Colette McIntyre (@calledcolette) on Celebs on Social Media and Getting Roasted
Colette McIntyre is a writer and comedian not using her college degree in Brooklyn. She writes about comedy, sex, intersectional feminism, and Judy Blume, oftentimes in all-caps, for sites like Refinery29, The Establishment, Details, and Bravo, and @calledcolette. You can see her perform in her monthly variety show I Think We’re Alone Now with Olivia Levine at New York’s Stonewall Inn or on stages (read: in basements) around the city or in front of her friends’ moms. Leading scientists theorize that she’s actually just three VHS copies of The Craft stacked in a trench coat. This week, we spoke about three of her favorite tweets, plus roasting others, getting roasted, and fictional fireworks accidents.
McIntyre: I think a good way to describe my personality is that when watching The Holiday I’m infinitely more interested in Kate Winslet’s poignant relationship with the old guy living next door to her in LA then any of steamy sexy scenes of Cameron Diaz & Jude Law smooching and flirting and I think the below tweets really convey that.
When you realize you've spent the last 26 years just dating different versions of the rebellious son from Dinosaurs pic.twitter.com/uj9PhquZm9
— Colette McIntyre (@calledcolette) June 30, 2016
I don’t know if I truly think of this as one of my best tweets or if I just want it to get a signal boost because I need every dude that I’ve ever kissed — and some of the ladies too, let’s be real — to know that I’m doing a really great job of roasting them on the internet. If I could add a footnote to this tweet it would be that every male comedian thinks he’s the rebellious teen son from Dinosaurs but he’s really the Baby.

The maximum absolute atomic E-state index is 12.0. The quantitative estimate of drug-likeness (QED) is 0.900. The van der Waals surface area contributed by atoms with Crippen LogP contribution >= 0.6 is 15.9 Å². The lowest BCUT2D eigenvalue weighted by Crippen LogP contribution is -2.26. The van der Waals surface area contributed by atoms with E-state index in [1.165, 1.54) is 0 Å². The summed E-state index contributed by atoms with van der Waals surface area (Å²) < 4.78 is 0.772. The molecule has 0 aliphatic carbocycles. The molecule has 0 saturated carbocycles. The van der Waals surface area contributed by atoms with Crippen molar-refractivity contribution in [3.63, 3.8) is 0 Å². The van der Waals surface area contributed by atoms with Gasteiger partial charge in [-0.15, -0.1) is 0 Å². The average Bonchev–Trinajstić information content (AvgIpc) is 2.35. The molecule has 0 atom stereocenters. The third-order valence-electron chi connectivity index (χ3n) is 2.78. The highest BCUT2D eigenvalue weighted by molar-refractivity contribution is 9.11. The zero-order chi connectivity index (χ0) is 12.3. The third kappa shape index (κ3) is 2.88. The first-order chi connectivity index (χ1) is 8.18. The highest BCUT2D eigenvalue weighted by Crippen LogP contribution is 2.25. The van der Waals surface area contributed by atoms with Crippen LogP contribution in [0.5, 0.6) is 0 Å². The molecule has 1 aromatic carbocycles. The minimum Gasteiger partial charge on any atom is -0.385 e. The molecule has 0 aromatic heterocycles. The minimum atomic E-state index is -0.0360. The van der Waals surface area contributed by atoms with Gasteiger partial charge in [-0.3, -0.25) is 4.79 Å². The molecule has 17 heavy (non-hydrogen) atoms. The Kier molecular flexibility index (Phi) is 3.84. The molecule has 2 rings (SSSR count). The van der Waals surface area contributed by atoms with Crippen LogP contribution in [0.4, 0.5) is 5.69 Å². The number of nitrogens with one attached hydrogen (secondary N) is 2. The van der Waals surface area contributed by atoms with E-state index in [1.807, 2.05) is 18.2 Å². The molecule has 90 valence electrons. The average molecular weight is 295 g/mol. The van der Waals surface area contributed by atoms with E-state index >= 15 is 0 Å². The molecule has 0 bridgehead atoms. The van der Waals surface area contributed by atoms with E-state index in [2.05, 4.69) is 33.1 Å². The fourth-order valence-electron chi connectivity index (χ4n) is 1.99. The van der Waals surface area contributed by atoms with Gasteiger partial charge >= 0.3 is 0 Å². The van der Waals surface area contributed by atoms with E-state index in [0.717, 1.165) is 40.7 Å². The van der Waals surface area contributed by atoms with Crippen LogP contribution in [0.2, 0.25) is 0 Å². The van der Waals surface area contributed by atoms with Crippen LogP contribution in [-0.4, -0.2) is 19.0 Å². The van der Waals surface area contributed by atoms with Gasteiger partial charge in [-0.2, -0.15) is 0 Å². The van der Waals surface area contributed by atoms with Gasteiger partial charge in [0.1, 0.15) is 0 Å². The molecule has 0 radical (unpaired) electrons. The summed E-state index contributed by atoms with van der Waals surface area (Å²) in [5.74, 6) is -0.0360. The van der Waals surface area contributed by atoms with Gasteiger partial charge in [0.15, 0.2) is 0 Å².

To the best of your knowledge have you yourself been roasted on the Internet and how did (or how would) you cope with being roasted?
I’m an opinionated fat woman who makes her living writing on the www.worldwideweb.com so yeah, 100%. Well, actually1 — are anonymous comments considered roasts? If so, yeah, all the time. My favorite time was when someone compared me to Mimi from The Drew Carey Show, to which I was like, “…true.” I couldn’t even be mad at that because it was a real-life Mulan “Reflection” moment — this person saw me before I could even see myself. What can I say? I love a problem pattern. Why u mad?????